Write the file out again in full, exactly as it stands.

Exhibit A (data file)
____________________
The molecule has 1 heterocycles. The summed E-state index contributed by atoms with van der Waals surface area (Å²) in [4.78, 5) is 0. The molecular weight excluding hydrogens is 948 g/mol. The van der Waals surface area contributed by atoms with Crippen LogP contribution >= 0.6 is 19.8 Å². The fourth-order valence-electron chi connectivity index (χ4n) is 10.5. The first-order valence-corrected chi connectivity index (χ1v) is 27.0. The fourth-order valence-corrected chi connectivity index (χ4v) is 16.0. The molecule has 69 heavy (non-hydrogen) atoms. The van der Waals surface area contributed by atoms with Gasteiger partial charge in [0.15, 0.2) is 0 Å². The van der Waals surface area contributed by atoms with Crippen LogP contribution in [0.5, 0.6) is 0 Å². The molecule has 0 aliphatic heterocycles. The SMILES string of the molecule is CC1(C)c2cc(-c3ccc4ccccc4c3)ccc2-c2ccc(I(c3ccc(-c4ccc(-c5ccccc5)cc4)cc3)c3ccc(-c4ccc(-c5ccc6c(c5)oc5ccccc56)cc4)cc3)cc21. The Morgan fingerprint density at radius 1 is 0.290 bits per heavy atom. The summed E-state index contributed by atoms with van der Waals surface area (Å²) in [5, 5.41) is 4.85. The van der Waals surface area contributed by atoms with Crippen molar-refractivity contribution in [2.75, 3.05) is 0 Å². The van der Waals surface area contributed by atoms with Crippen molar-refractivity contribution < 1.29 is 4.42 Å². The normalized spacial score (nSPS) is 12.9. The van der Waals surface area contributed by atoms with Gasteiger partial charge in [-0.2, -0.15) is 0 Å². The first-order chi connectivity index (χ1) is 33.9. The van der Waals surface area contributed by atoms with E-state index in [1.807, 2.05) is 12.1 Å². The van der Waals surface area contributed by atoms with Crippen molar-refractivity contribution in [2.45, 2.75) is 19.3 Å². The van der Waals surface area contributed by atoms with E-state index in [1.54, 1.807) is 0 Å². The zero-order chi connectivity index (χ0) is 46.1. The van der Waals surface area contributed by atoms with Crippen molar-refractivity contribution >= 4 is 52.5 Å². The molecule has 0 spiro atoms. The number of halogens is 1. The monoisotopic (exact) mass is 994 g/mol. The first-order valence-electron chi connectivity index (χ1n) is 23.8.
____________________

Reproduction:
The molecule has 1 heterocycles. The summed E-state index contributed by atoms with van der Waals surface area (Å²) in [4.78, 5) is 0. The molecular weight excluding hydrogens is 948 g/mol. The van der Waals surface area contributed by atoms with Crippen LogP contribution >= 0.6 is 19.8 Å². The fourth-order valence-electron chi connectivity index (χ4n) is 10.5. The first-order valence-corrected chi connectivity index (χ1v) is 27.0. The fourth-order valence-corrected chi connectivity index (χ4v) is 16.0. The molecule has 69 heavy (non-hydrogen) atoms. The van der Waals surface area contributed by atoms with Gasteiger partial charge in [0.15, 0.2) is 0 Å². The van der Waals surface area contributed by atoms with Crippen LogP contribution in [0.5, 0.6) is 0 Å². The molecule has 0 aliphatic heterocycles. The SMILES string of the molecule is CC1(C)c2cc(-c3ccc4ccccc4c3)ccc2-c2ccc(I(c3ccc(-c4ccc(-c5ccccc5)cc4)cc3)c3ccc(-c4ccc(-c5ccc6c(c5)oc5ccccc56)cc4)cc3)cc21. The Morgan fingerprint density at radius 1 is 0.290 bits per heavy atom. The summed E-state index contributed by atoms with van der Waals surface area (Å²) in [5, 5.41) is 4.85. The van der Waals surface area contributed by atoms with Crippen molar-refractivity contribution in [2.75, 3.05) is 0 Å². The van der Waals surface area contributed by atoms with Crippen molar-refractivity contribution < 1.29 is 4.42 Å². The normalized spacial score (nSPS) is 12.9. The van der Waals surface area contributed by atoms with Gasteiger partial charge in [-0.2, -0.15) is 0 Å². The first-order chi connectivity index (χ1) is 33.9. The van der Waals surface area contributed by atoms with E-state index in [1.807, 2.05) is 12.1 Å². The van der Waals surface area contributed by atoms with Crippen molar-refractivity contribution in [2.45, 2.75) is 19.3 Å². The van der Waals surface area contributed by atoms with E-state index in [1.54, 1.807) is 0 Å². The zero-order chi connectivity index (χ0) is 46.1. The van der Waals surface area contributed by atoms with Crippen molar-refractivity contribution >= 4 is 52.5 Å². The molecule has 0 spiro atoms. The number of halogens is 1. The monoisotopic (exact) mass is 994 g/mol. The first-order valence-electron chi connectivity index (χ1n) is 23.8.